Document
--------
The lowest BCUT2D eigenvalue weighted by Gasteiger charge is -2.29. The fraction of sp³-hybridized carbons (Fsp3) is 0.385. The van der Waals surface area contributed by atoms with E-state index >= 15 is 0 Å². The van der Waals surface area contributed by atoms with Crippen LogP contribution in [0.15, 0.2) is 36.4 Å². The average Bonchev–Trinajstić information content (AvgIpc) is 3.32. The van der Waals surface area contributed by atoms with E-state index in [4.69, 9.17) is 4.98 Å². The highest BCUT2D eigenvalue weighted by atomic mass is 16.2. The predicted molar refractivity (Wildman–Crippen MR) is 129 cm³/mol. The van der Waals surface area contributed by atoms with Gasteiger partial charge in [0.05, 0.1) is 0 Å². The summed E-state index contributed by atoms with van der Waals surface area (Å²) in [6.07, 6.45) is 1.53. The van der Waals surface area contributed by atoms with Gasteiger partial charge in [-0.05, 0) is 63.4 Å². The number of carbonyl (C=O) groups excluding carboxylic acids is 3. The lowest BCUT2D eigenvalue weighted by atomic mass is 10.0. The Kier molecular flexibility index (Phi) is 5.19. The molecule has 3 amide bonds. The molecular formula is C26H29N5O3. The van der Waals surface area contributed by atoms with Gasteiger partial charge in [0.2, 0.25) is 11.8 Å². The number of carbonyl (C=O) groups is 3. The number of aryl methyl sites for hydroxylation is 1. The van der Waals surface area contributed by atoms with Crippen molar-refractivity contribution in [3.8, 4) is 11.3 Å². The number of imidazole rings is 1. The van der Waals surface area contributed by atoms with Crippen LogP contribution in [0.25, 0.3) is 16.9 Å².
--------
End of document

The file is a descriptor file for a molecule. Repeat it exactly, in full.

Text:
The lowest BCUT2D eigenvalue weighted by Gasteiger charge is -2.29. The fraction of sp³-hybridized carbons (Fsp3) is 0.385. The van der Waals surface area contributed by atoms with E-state index >= 15 is 0 Å². The van der Waals surface area contributed by atoms with Crippen LogP contribution in [0.15, 0.2) is 36.4 Å². The average Bonchev–Trinajstić information content (AvgIpc) is 3.32. The van der Waals surface area contributed by atoms with E-state index in [4.69, 9.17) is 4.98 Å². The highest BCUT2D eigenvalue weighted by atomic mass is 16.2. The predicted molar refractivity (Wildman–Crippen MR) is 129 cm³/mol. The van der Waals surface area contributed by atoms with Gasteiger partial charge in [0.05, 0.1) is 0 Å². The summed E-state index contributed by atoms with van der Waals surface area (Å²) in [6.07, 6.45) is 1.53. The van der Waals surface area contributed by atoms with Gasteiger partial charge in [-0.05, 0) is 63.4 Å². The number of carbonyl (C=O) groups excluding carboxylic acids is 3. The lowest BCUT2D eigenvalue weighted by atomic mass is 10.0. The Kier molecular flexibility index (Phi) is 5.19. The molecule has 3 amide bonds. The molecular formula is C26H29N5O3. The van der Waals surface area contributed by atoms with Gasteiger partial charge in [0.2, 0.25) is 11.8 Å². The number of carbonyl (C=O) groups is 3. The number of aryl methyl sites for hydroxylation is 1. The van der Waals surface area contributed by atoms with Crippen molar-refractivity contribution in [3.8, 4) is 11.3 Å². The number of imidazole rings is 1. The van der Waals surface area contributed by atoms with Crippen LogP contribution in [0.25, 0.3) is 16.9 Å².